The trap instruction doesn't simply switch the CPU mode from user to kernel; it actually does the following:
It switches the mode and JUMPS the CPU instruction pointer to a specified interrupt handler that is in the kernel, so technically once you call the trap instruction, your code won't be the one that's getting executed.
Let's take the x86 + FreeBSD as an example:
In all operating systems, there's something called interrupt vector which is basically a list of interrupts handlers, if an IO happens, interrupt handler 0xwhatever goes on, if you want to trap the CPU into kernel mode, interrupt handler 0x80 should be called; how does it get called?
Once this is done, CPU will go execute the handler #80(roughly speaking), which in turn will read some certain registers to determine what to do next(typically, you set the type of service you want the kernel to do for you and the parameters in registers).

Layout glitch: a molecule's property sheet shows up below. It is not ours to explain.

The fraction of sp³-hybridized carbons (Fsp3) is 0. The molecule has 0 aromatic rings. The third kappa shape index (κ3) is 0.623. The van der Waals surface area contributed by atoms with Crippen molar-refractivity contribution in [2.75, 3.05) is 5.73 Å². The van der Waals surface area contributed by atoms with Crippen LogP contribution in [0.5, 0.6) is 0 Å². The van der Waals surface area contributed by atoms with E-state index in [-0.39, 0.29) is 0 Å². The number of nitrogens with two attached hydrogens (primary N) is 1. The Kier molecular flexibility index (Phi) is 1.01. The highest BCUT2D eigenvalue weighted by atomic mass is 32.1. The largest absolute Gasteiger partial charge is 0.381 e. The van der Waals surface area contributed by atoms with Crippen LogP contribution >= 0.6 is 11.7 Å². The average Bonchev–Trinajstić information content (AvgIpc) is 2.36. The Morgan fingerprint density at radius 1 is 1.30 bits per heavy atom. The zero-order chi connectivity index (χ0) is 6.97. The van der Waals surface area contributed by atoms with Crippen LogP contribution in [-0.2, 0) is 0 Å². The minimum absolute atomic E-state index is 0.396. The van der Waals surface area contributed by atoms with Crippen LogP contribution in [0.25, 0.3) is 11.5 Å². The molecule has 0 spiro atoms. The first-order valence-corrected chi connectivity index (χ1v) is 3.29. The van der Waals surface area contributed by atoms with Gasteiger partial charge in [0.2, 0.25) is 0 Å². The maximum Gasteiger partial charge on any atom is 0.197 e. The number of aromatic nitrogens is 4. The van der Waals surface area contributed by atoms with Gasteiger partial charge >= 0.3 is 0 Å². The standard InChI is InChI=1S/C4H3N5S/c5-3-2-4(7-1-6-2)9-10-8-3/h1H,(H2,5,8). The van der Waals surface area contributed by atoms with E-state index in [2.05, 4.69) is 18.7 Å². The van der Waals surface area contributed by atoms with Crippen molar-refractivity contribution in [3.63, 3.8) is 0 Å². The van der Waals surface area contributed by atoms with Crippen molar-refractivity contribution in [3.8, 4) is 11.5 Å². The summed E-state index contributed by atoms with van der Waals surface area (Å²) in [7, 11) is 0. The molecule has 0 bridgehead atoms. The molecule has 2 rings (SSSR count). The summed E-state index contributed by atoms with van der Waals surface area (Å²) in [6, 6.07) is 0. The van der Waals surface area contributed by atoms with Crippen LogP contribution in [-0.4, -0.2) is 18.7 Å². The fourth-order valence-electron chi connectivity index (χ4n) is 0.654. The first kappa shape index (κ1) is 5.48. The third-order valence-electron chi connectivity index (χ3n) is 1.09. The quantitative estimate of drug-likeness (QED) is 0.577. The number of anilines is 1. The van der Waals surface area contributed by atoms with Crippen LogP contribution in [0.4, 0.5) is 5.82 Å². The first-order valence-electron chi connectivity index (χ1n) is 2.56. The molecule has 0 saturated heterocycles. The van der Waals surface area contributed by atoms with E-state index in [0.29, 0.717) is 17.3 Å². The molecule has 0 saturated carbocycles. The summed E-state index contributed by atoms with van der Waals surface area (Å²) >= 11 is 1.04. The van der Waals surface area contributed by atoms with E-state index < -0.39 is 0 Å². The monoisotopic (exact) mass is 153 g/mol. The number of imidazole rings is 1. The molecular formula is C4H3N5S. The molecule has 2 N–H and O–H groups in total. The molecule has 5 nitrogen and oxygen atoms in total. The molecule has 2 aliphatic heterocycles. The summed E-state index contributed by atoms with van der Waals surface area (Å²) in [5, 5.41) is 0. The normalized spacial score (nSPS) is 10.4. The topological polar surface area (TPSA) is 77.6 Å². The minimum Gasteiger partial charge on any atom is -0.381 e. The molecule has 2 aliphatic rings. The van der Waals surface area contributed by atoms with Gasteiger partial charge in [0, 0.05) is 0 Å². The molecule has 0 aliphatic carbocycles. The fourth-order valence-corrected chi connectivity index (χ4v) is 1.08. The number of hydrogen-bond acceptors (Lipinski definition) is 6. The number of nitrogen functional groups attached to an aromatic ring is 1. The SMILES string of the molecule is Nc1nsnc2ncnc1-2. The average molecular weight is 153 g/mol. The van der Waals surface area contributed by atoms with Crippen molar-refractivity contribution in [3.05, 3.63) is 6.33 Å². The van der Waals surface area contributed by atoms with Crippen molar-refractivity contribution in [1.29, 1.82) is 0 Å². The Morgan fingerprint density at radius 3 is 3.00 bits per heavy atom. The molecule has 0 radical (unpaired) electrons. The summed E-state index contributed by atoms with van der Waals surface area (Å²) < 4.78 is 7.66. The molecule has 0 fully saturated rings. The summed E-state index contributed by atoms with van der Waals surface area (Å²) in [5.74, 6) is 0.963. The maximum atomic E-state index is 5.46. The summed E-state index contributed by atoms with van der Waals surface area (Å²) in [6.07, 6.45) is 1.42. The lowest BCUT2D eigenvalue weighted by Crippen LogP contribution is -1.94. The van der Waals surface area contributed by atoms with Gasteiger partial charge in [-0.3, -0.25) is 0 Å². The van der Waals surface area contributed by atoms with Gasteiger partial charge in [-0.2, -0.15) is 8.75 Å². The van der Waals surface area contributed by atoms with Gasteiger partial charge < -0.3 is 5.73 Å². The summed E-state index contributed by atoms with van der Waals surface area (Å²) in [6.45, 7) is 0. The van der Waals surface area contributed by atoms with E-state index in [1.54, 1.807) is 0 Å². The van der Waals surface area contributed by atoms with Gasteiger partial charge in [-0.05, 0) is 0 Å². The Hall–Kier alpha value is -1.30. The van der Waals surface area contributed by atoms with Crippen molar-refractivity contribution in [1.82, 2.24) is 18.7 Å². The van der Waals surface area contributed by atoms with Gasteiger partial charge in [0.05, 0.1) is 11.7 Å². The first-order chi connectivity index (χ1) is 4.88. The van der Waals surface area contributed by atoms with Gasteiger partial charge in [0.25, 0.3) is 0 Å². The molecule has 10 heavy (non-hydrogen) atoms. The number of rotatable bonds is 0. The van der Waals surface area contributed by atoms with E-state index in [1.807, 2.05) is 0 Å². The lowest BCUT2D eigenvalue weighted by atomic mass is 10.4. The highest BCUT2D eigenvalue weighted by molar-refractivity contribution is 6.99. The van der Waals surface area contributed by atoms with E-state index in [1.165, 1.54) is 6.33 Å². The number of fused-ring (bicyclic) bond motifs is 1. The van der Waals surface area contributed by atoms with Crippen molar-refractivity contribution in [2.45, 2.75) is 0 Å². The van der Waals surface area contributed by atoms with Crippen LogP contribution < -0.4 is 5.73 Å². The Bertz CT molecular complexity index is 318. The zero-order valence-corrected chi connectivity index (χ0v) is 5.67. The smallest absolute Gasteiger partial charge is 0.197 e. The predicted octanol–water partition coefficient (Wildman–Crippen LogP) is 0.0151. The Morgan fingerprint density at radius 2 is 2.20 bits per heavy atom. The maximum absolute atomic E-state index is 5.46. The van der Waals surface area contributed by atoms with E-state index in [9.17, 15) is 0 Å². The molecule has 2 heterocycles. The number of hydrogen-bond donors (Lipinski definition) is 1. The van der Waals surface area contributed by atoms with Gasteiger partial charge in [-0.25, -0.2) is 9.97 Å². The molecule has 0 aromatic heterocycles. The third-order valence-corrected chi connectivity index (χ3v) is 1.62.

So here, the only way you can switch to kernel mode is through the
int instruction(there are instructions that switch too, in a slightly different manner but the concept holds), you have to specify a certain interrupt so the CPU will jump to the appropriate code and then that code, which is part of the kernel, will do the job it's supposed to do and return to your code AFTER returning mode to user-mode; you can just call
int without any number but that won't just transfer the mode into kernel, it'll by default call interrupt handler 0, whatever that may be.
Other operating systems/CPUs would use different instructions but generally, the mechanism is the same.